The Corps has clearly been something of a guidepost for you in life. How did you get started with the Marines? Looking at the dates on your LinkedIn profile, I assume you went to Vietnam?

I did. At that time I was one of those happy college graduates that was graduating from undergraduate right in the middle of the largest draft call because they hadn’t put the lottery in yet. Your choices were get married to somebody you didn’t like, go to Canada, or try to get into graduate school. I wasn’t smart enough for the last option, because everybody getting into grad school at that time had almost perfect grades. So it was just one of those things where you hold your nose like you do when you jump into a cold pool and say, ‘You know what, live or die, I got to do this and I’m going to go do it.’

Then I made it a passage, just move through it and if all goes well I’ll survive but it’s better than wrapping yourself around a life that doesn’t make any sense to you. Anyway, I went in and then through a series of circumstances I wound up staying in the reserves. Then by the time the 90s rolled around the reserve became a completely integrated part of this Total Force for things like Desert Storm. We got mobilized for Desert Storm and then I commanded a special operation in Africa in the mid-90s around the Somalia conflict.

Note for reader: Landon says he wasn’t smart enough to go to grad school but he didn’t mention that he graduated from Yale.

You have a background with deep experiences in disparate things—something we probably all wish we had. Tell us how one of those things in particular, three and a half decades in the marines, has helped you in life.

There’s a couple of very, very important themes in the Marine Corps culture that are actually valuable in any context. It’s not all about ‘oorah’ and big muscles and stuff like that. One of the underlying tenets of being a good marine leader is to always nurture rising leadership. Every marine has the opportunity to advance into a leadership position. And Marine leaders lead by example. By doing your job right, you set the example so that people follow you willingly. As you do this, you keep an eye out over your shoulder so that as you see leaders emerging you do everything you can to nurture them because they’re the future of your Corps.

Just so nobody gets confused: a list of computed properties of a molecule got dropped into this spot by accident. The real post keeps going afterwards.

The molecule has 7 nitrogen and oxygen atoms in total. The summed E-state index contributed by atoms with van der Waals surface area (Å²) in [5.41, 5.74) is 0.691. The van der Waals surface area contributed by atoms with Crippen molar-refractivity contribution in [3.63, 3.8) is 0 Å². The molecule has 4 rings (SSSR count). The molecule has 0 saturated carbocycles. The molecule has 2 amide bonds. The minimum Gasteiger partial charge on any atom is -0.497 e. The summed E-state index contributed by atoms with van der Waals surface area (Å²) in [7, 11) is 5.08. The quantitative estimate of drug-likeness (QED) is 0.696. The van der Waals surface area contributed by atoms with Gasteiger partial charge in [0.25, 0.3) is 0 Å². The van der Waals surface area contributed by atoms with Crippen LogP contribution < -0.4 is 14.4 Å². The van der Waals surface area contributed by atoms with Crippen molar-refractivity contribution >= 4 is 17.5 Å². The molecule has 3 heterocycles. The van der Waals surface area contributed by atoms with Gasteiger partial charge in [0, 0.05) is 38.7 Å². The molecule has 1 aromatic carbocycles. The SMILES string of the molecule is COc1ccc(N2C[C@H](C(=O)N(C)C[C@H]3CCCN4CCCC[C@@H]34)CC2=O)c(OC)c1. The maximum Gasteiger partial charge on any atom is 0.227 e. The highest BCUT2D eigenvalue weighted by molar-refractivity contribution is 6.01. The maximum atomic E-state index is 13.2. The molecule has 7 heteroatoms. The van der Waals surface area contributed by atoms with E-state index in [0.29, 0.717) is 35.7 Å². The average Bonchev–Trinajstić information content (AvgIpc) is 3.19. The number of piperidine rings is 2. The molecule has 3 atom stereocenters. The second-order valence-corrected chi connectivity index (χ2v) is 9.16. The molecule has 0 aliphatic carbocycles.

Accountability is also huge in the Marine Corps. In other words you accept your failures, you remain accountable for your men and women and equipment. If you make a mistake or you see something happening, you report it early so that its effects are limited. You do not cover things up. Nobody is perfect and mistakes do happen.

The Marine Corps also instills you with the value of loyalty. We are a band of brothers and sisters. If you give loyalty, you get loyalty back, and if you betray loyalty then you’re betraying the essence of trust. That’s one of the overarching principles of the Marines and even our motto—Always Faithful—is a very strong thread that runs through the DNA of people that are committed to be Marines.


You mentioned how exciting Bitcoin is—but you’ve also been something of a banker your entire life. I would think that most bankers gave Bitcoin short shrift early on.

You're absolutely right. My demographic age group is such that I try to seek much younger companions. My wife is considerably younger than I am and so I socialize way out of what you'd call my demographic age group. I find that when I sit down with my age contemporaries the word Bitcoin comes up and they immediately think, drug dealer crime, internet criminality, cross-border thuggery or something. That's because they're reading about it in their own mind, so to speak, and they don't understand it. They don't understand what the future looks like, they just measure it against the past.

I can't have long conversations with many of my contemporaries. It's like talking to a brick wall. I find myself in a generational conflict, it's kind of weird. That being said, I find that I just have to communicate differently because I’m in a different head space that much of my generation is in.


Speaking of new school ethos, some tech people like to talk up the value of failure, which I think is something of a newer value compared with traditional business ethos. Do you value founders who have failed or is it all the same to you?

Yes, I do, if they fail honestly.  I myself have had things that didn't work. But how did you fail? Did you run from your investors? Do you hide, or did you figure out exactly what toe you shot yourself in and explain why? In that case, you’re wiser and you’ll learn from it. I've never had an investor reject or sue or get mad at an honestly and forthrightly described failure because that failure could become the platform for the next success.


As a banker this must be an interesting time, as the Brexit vote just occurred.

Yes, it is. I think about topics like that, like democracy, a lot.

We're seeing all these movements in the world today ranging from Bernie Sanders to Trump to Brexit to even Bitcoin where people are trying to bring some sort of a democratic enterprise and energy to things that might normally be intractable and stuck.

It doesn't matter which end of the political spectrum you are at. I think there's a populism or there's an energy that's just waiting to be released. Particularly in the Middle East where most of the news is about people shooting each other and blowing things up. There's also a huge amount of energy being released into creative entrepreneurship in that part of the world.

We've got highly developed incubators here in this country but there are only emerging incubators in that part of the world, but there's a lot of creative energy coming out of there—that’s actually something I’m looking to help release. I'm a believer that enterprise and opportunity will build the next generation of solid citizens and connected enterprise. Rather than people feeling disenfranchised and trying to beat each other up, their energies can go into these enterprises.